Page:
Fuel for Warmth doubles fuel ‘gifts’
Published May 9, 2017
Fuel for Warmth, a registered charitable organization, serving all areas of the Haliburton Highlands, reports that the winter of 2016/17 was a period of high demand for its services.
Fuel for Warmth has been in service to the highlands for nine years. Joanne Barnes originated this service in our region and with the support of dedicated volunteers, the charity has led the way for others to provide similar programs.
The primary demand for assistance this winter was for fuel oil. Fifty-nine per cent asked for help with their fuel oil costs and 31 per cent requested firewood support. There were smaller amounts for propane at six per cent and wood pellets at four per cent. Fuel for Warmth also referred 13 families to the Low Income Energy Assistance Program for Hydro expenses.
Key to the efforts of Fuel for Warmth this year was the very successful fundraising from the 2016 Highlands Christmas Shindig and funds from the Canoe FM radio bingo. These, plus the generous support of donors throughout the Highlands enabled Fuel for Warmth to double the amount of the fuel “gifts” to clients. This was extremely important when you consider that many residences require $100 or more, per week, to heat in the winter.
We continue to employ a fiduciary process that examines all requests through local suppliers and then, on confirmation of the need, make payments on our client’s behalf. We can report that in virtually all instances the requests are valid and very necessary. As a charitable organization we take our responsibility to our donors and our clients very seriously.
This year Fuel for Warmth reported that 66 per cent of the requests came from Minden Hills, 16 per cent from Kinmount, 12 per cent from Dysart et al, four per cent from Algonquin Highlands and two per cent from Highlands East. Adults represented the largest proportion of people helped, at 53 per cent. The organization reported 22 per cent were children and a further 25 per cent were seniors in our county.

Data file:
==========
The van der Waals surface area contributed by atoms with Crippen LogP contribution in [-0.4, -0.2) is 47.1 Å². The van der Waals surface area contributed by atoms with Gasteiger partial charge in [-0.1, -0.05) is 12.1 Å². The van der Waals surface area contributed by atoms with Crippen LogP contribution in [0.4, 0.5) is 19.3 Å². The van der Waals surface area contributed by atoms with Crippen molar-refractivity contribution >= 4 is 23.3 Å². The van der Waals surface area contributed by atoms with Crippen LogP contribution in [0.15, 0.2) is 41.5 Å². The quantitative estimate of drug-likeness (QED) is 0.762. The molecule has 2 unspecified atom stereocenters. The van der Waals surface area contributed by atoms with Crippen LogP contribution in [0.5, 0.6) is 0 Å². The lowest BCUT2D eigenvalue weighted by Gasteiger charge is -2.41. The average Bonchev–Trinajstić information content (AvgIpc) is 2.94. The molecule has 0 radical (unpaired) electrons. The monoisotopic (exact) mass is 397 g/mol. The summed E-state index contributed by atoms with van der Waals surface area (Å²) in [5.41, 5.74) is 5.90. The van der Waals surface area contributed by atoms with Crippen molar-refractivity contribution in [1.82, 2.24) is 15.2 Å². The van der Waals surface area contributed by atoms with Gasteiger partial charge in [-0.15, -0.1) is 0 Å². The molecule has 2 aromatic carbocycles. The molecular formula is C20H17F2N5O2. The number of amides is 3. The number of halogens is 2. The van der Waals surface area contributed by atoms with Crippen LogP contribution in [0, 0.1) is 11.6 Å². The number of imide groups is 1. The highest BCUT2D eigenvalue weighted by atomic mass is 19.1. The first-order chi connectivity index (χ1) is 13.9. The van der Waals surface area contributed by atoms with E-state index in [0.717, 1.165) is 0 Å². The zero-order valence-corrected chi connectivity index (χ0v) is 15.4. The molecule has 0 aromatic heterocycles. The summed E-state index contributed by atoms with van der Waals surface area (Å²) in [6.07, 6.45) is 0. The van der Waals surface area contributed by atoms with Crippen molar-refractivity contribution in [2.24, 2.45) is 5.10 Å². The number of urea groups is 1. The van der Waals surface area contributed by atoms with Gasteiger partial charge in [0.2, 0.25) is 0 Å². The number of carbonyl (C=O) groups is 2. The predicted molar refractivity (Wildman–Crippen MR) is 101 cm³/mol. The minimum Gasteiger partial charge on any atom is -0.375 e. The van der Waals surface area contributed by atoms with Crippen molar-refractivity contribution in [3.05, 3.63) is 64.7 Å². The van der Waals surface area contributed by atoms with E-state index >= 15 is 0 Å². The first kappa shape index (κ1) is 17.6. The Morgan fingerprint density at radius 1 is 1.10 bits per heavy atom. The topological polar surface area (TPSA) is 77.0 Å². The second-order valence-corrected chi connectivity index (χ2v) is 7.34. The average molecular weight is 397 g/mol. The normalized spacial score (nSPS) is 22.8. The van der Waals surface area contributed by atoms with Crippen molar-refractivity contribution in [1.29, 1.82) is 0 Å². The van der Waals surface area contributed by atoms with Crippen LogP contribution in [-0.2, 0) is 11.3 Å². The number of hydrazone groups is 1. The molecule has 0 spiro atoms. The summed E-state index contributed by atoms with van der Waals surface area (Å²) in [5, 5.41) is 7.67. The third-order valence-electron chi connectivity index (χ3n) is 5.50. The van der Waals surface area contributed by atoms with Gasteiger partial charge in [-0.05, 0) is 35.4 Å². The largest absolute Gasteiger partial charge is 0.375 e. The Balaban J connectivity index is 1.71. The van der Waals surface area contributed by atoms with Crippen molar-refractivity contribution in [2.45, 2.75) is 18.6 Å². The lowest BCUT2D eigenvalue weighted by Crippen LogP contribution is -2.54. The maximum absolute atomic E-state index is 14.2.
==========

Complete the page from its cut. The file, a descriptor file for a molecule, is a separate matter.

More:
Thanks to the generosity of the Scotty Morrison family and the Marty Udvari family, Fuel for Warmth purchased a professional grade wood splitter which the volunteers used to good effect. The process of receiving wood contributions (logs), cutting and splitting is an ongoing part of the volunteer efforts of the organization. This ensures that, come the colder season, there is a good supply of dry wood available for those in need.
It is a fact of life that costs for families and individuals continue to climb in our county. The cost of accommodation, taxes, food, clothing and other necessities put significant pressure on those with fixed incomes or who are the working poor. In the highlands, many of those employed are holding down more than one job to try and make ends meet but unfortunately funds run out before the end of the month. And that is even more pronounced in the winter season. Fuel for Warmth is able to step in and support them during the most devastating season of the year when tourism and outside employment is at a seasonal low. As Isabella Daley said in an article in the OnPolicy report (2016)
“Being working poor is thinking $12 an hour is a great job.” As we all know, that doesn’t take you very far.
We know how dire the need is when we consider the demand on our food banks and our school food programs. The good work that local organizations do in these areas is a close companion to the efforts of Fuel for Warmth. It is our intention to continue to close the gap, keep adults and children warm, while they deal with all their other challenges.
The response back from our clients is heartwarming and at the same time heartbreaking. The calls and notes of appreciation are the fuel for our volunteers. When it’s appropriate, we are able to make contact with other services in order to try and assist them in other areas of their lives.
2016/17 was an extremely busy period. We track our requests by households, while noting those in the residence being served. Yes, the number of individuals is in the hundreds, but of greater significance is the fact that the number of households requesting help has not diminished. What are the final numbers? Well, we won’t know that for a short while yet. We are still filling requests as the season continues to bring cold, damp days.
We thank everyone in the Haliburton Highlands who supported Fuel for Warmth with donations, both in cash or gifts-in-kind. We also recognize the many volunteers who made it possible for us to “save the day” for our clients. As always, the generosity and compassion of those who live here is a source of inspiration for us all.
Submitted by Fuel for Warmth